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Comment Re:New model? (Score 1) 580

The real problem in my mind is that really, it's either the user *or* the supplier that will benefit, but not both.

The transaction won't happen unless both parties benefit. It's not an either or proposition.

This model has the advantage that if you just use Word once in a while you can use it without paying the $$$ that you now have to do. Just need it to open that job application. That's just $1.15.

Supplies will benefit b/c more people will be able to afford their product and they'll sell more.

Personally, to me it is worth it to put up with the disaster known as Open Office just to avoid MS. However most people don't have that hangup and will love the new model.

Spam

Submission + - SPAM: Spam printers from the Web? Researcher shows how

alphadogg-nw writes: Aaron Weaver has made a discovery the world could probably do without: He's found a way to spam your printer from the Web. By using a little-known capability found in most Web browsers, Weaver can make a Web page launch a print job on just about any printer on a victim's network. The Web site could print annoying ads on the printer and theoretically issue more dangerous commands, like telling the printer to send a fax, format its hard drive or download new firmware.
Link to Original Source
Government

Submission + - Airport profilers learn to read facial expressions 2

nldavepc writes: Cory Doctorow at boingboing.net comments on a rather scary development in airport security. Airport profilers are watching people's facial expressions for clues of terrorist intent. Corry's comments can be read here:http://www.boingboing.net/2008/01/01/tsa-to-punish-fliers.html And here is a link to the original article: http://seattlepi.nwsource.com/local/344868_airportprofiler26.html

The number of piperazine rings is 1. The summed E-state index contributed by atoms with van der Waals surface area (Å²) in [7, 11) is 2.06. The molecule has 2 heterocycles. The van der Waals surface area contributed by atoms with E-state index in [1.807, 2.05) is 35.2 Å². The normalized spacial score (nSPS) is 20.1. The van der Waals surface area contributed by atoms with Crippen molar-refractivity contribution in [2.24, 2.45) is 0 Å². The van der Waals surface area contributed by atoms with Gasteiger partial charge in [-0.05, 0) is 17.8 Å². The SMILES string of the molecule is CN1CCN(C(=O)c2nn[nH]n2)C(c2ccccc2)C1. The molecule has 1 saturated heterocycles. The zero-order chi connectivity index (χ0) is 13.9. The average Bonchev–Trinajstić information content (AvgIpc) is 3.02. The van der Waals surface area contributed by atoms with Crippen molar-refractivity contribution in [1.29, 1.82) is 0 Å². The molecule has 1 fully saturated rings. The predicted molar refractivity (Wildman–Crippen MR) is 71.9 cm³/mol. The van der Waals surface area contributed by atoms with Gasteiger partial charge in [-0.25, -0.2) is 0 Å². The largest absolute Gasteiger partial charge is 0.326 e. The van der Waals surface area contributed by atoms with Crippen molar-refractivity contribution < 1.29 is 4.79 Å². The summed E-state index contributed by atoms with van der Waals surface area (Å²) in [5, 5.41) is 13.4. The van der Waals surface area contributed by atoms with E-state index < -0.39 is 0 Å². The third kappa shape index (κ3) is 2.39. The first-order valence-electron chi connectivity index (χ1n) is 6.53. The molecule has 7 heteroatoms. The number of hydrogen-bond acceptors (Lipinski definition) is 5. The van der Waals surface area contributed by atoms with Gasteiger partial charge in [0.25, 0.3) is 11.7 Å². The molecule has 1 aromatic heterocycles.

United States

Submission + - Is 2008 the time for digital gold currency? (smh.com.au)

wikinerd writes: "Gold as an investment is frequently used when investors are worried about the economy, the geopolitical situation, and inflation. Generally, the higher the price, the more desirable gold is by investors. Gold just now made the jump to a new all-time high price, at the time of writing being 856.70 USD (see recent charts). While this does not signify anything about the value of gold as a short-term investment, as the price often drops after the holidays, the fact that it reached such a record and has been generally upward for the last 10 years should make us think of the reasons investors prefer tangible commodities to papers (currency or stock).

One possible reason is the currency situation: A softer US dollar is often cited as a driver for rocketing gold prices, but alternative currencies, such as digital gold currency, time-based money or similar schemes are sometimes viewed with suspicion, but not by everyone. According to Wikipedia, in response to a recent FBI raid in the offices of Liberty Dollar, a firm circulating private alternative currency, presidential candidate Dr Ron Paul said: "We stand on the precipice of an unprecedented monetary collapse, and as a result many people have begun to look for alternatives to the dollar...I believe that the American people should be free to choose the type of currency they prefer to use. The ability of consumers to adopt alternative currencies can help to keep the government and the Federal Reserve honest, as the threat that further inflation will cause more and more people to opt out of using the dollar may restrain the government from debasing the currency".

As it is recognised by economists that there is profit in the issuing of currency, wouldn't it be a reasonable to encourage the establishment of alternative parallel currencies, particularly digital gold money or time-based schemes, in a free market system controlled by the laws of competition in order to avoid a monopoly in currency? Such an environment could, in theory, help keep a nation's main currency in stability, thus solving one of the prime reasons that make investors worry and seek safety in gold."

The Almighty Buck

Submission + - Feds Raid LibertyDollar.org

An anonymous reader writes: (Disclaimer: This reporter is affiliated in no other way than empathy with any of the named parties. Surely people should learn from this?)

US citizens' rights to property and free enterprise are under attack again. From TFA:

"For approximately six hours they took all the gold, all the silver, all the
platinum and almost two tons of Ron Paul Dollars that where just delivered last
Friday. They also took all the files, all the computers and froze our bank
accounts. ...all the gold and silver that backs up the paper
certificates and digital currency held in the vault at Sunshine Mint has also